Jasmine lobbed out a great conversation starter today on Facebook: “Let’s play show and tell. Post an image in the comments then tell us something about it.” I love threads like this, so I checked my phone to see what pictures I had taken in the last few days.
I posted this picture of a white gladiolus that is blooming in the higgledy-piggledy overgrown strip next to my driveway. My story: “This is a scraggly lone gladiolus in my yard. I keep it because my late husband bought me the bag of bulbs in the Amsterdam airport as an apology for an argument we had at five a.m. in the Berlin airport.”
I’ve been hanging on to this flower (and his one wonkier orange cousin) for over a decade now. We had a vision of turning that dirt next to the driveway into a garden, but that never happened. But you know how bulbs are–you throw them in the dirt and forget about them until a year later. You enjoy them for a while, then forget that they are buried down there, still waiting for another time to bloom. Life moves on past the bulbs, so that every year, I am pleasantly surprised by daffodils, delighted with the grape hyacinths, then sentimental over the wonky gladiolus.
Richard and I didn’t argue much, maybe five times in four years together. And two of those happened when he was jonesing for a cigarette. Yes, he smoked. He HATED the fact that he was a smoker. Hid it from people, quit over and over. He was mostly 100% quit here at home (gave himself a pass during tax prep), but every time we went to Europe, he’d fall off the wagon again. As he put it, “Everyone smokes in Europe.” As soon as our plane landed in Amsterdam or Berlin or Paris, I would rush off to buy a pound of Leonidas candied orange rinds in dark chocolate and he would run in the other direction to buy Marlboros he could have gotten for half the price in Atlanta. But he only smoked in Europe–no fudging of the rules.
So we were in Berlin one time and on our last full day there, he finished the pack of cigarettes before dinner time. “You gonna break down and buy a new pack or start bumming them?” I teased. He had it all worked out. “I’ve got three left in a pack in the hotel. One for tonight, one for in the morning, one for at the airport.” Always a man with a plan.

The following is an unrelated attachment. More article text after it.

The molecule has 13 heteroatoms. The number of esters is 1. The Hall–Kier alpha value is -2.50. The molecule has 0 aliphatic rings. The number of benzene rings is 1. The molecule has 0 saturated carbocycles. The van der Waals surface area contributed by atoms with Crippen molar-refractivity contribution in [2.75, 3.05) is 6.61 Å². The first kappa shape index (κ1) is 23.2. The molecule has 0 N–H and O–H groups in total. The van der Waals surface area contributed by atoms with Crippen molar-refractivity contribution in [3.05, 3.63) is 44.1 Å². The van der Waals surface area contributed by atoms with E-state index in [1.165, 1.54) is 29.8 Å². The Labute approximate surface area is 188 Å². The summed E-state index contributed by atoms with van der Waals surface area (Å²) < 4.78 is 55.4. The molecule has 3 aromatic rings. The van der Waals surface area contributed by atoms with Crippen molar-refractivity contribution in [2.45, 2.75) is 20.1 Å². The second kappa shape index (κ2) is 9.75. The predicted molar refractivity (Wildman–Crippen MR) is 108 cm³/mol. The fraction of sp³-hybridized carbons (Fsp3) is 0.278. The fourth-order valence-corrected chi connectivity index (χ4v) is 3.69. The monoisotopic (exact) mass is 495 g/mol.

But when we got back to the hotel, he couldn’t find the three cigarettes. He ransacked the room. He opened every pocket on his back pack and mine. He looked under the bed, in the bathroom, behind the curtains on the window sill, in the night stand drawers that we had never opened. He went through our luggage again.
When he started to grumble that the maid had probably stolen them, I said, “Why don’t you just go downstairs and buy another pack?” Nope. That was not the plan. He continued to stomp around looking high and low in our Ibis Hotel room that was probably 80 square feet total. He was bound and determined not to break down and buy another pack with so little time left on the Smoking Continent. He went to sleep, a bundle of bristly nerves.
He woke up the same way at 3:45 a.m. We stumbled around getting dressed and packing the last of the stuff. It was so early that the desk clerk had to call us a cab to Tegel. We didn’t talk much. Because he WAS FINE AND DID NOT SEE ANY REASON TO DISCUSS IT FURTHER THANK YOU VERY MUCH.
We got to the airport with plenty of time before our 6:30 a.m. flight to Amsterdam. It was still too early for much to be open, so I sat there hurting for a Diet Coke and four more hours of sleep. Out of the corner of my eye, I caught Richard zipping and unzipping pockets on that godforsaken back pack, still muttering about the larcenous hotel maid.
“Would you PLEASE just go buy a pack of cigarettes?” I snarled.
He snapped right back. It makes me sad to realize that I can’t remember exactly what he said, but it was something along the lines of “I am a grown ass man and will make my own decisions.” After someone dies, even remembering a fight gets sentimental, because at least they were there and snarling at you. Together.
That was that. We flew to Amsterdam in silence. At Schipol, we found the gate to Atlanta and I plopped my ass down with a book, a Diet Coke, and a very high wall of GoToHellYouRatBastard around myself. He wandered off to buy cigarettes.
He came back smelling of Marlboros and carrying a mesh bag of flower bulbs. He held them out to me like a bouquet and apologized. “I would have bought you flowers, but we couldn’t bring them in through Customs. These will get past the sniffer dogs.” Ever the romantic.
That was the only spring we got to live here together. I planted the glads along the driveway. The next year when they bloomed for the first time, he was gone. I had my apology, but he was gone.
After remembering this story today, I did some research on glads. Turns out, Gladiolus (plural gladioli) is the birth flower for the month of August, Richard’s birth month. This spiky, colorful flower is also called the Sword Lily for its likeness to a gladiator’s sword. With its connections to fearless warriors, Gladiolus symbolizes strength of character, faithfulness and honor.
But here’s the fact I learned today that made my hand flutter up to rest on my heart. The Gladiolus flower signifies remembrance.
Every summer, I remember that morning in a strange airport, the smell of smoke, the way it felt to argue and the way it felt to forgive ourselves. It makes me glad.